Colorado regulators and exploration and production companies (E&P) are working together to advance a new groundwater monitoring program that would monitor data at existing drilling sites and drinking water wells in one of the most heavily drilled areas of the state, Weld County.
The Colorado Oil and Gas Conservation Commission (OGCC) and the Colorado Oil and Gas Association (COGA) are working jointly on water issues after regulators established water monitoring rules for E&P operators earlier this year (see Shale Daily, Jan. 10). The two groups are supporting work by researchers at Colorado State University (CSU) to launch the Colorado Water Watch demonstration center in Weld County for agricultural and energy production.
CSU professor Ken Carlson said the focus is on Weld County because of its heavy oil and gas production, which area leaders have had to balance with agriculture. Working with stakeholders, COGA and OGCC, CSU is setting up a network of 15-20 groundwater monitoring sites in the county, all be in close proximity of oil and gas wells, and agricultural water sources.
Weld County is home to the Wattenberg Field, as well as the Niobrara-DJ and Codell formations. For full-year 2012, 1,463 wells were started within the county's boundary, which was good for 63.9% of all well starts in the state of Colorado that year.
For the demonstration, CSU researchers will use geographic information system, or GIS, optimization tools to overlay existing horizontal wells with permitted or future horizontal wells and the location of groundwater drinking water wells were located to identify high priority areas for the sake of monitoring.
"We wanted to be where people's drinking water is located and where oil and gas activity is now and in the future," Carlson told NGI's Shale Daily. "These are thought to be the areas that have the highest priority for this type of monitoring, and we're targeting a part of that." He said they would most likely expand the program in the same manner of first identifying areas where substantial water sources and energy production intersect.
"It will create a system for providing real-time, public-accessible data on water quality and then access whether such a system is worthwhile to both the general public and industry," Carlson said. The state's Department of Natural Resources is providing most of the project's funding, and it is separate from a U.S. Department of Energy (DOE) grant for $1.4 million that he is overseeing to optimize water management associated with Noble Energy Inc.'s operations in Weld County's Denver-Julesburg (DJ) Basin.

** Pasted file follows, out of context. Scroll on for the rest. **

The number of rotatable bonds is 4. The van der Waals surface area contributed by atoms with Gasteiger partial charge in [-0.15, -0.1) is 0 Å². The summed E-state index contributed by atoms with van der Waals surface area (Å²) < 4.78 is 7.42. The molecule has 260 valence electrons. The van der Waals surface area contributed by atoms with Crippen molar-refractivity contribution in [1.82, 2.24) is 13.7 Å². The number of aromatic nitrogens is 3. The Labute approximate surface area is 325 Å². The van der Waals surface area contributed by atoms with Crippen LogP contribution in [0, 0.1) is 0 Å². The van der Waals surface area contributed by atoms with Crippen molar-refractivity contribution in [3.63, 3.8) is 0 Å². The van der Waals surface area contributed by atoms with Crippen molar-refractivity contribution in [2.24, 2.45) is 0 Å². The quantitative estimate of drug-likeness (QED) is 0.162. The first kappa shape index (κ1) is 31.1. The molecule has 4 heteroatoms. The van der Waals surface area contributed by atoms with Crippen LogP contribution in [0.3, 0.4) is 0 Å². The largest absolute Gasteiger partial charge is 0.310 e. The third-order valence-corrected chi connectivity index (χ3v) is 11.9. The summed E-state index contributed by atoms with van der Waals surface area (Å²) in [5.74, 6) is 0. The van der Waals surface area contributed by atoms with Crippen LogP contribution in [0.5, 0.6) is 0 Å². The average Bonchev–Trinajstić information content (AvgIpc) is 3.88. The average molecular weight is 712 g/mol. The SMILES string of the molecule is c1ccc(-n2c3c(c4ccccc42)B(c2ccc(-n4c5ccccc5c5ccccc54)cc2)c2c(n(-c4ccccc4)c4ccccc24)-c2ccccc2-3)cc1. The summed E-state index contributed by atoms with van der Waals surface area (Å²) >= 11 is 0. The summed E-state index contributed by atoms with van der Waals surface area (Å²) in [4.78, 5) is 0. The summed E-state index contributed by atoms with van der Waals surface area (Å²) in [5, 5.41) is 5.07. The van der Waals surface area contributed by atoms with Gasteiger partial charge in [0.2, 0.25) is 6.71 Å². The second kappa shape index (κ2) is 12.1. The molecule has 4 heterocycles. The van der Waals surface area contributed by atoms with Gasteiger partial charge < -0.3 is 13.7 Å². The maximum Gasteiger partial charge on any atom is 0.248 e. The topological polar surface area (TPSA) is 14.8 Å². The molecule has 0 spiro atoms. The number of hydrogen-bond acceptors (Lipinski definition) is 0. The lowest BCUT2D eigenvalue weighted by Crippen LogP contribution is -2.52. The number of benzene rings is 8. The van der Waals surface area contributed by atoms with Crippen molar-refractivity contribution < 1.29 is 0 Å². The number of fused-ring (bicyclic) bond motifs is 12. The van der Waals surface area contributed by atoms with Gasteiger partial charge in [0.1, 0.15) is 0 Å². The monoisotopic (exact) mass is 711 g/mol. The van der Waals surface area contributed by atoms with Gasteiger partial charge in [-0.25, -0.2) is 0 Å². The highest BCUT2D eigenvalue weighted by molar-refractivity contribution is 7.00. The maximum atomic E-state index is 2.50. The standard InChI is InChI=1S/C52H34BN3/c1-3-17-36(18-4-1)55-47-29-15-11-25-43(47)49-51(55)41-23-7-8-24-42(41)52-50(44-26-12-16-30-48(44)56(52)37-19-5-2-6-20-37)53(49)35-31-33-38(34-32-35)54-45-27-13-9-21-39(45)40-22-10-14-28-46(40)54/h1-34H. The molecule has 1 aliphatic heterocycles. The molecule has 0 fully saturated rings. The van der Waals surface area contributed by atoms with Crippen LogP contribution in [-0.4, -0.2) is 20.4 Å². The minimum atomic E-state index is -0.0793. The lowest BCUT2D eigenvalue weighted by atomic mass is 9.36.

He is mindful that recent studies, including Duke University's latest Marcellus Shale methane study (see Shale Daily, June 25). However, results from the demonstration sites hopefully can be "educational" for all sides of the debate. The new program would not be "an in-depth water quality analysis," but rather is to determine if anything changes in the water data from baseline water quality tests to post-drilling testing. "If we do detect a change, it would trigger a team to go out in the field and pull a sample and do an in-depth laboratory analysis."
Another "important part" of the latest initiative is the fact that Colorado already has some baseline data on water and E&P operations. For any of his proposed new demonstration monitoring sites, researchers may pull baseline data from the OGCC's five closest past testing sites. Other states, such as neighboring Wyoming, are working to develop baseline data (see Shale Daily, June 24).
Water recycling for drilling operations is another of Carlson's pursuits. The DOE grant for Noble's operations involve working with oilfield services operator Halliburton Co. on potential tools that operators could use.
"A lot of the issues [in Colorado] are related to water supply, shortages, truck traffic, and air qulity issues, and water recycling really addresses all of those," Carlson said. "In addition, I think there is public support for the idea that the industry should be doing more to recycle the water [used in fracking]."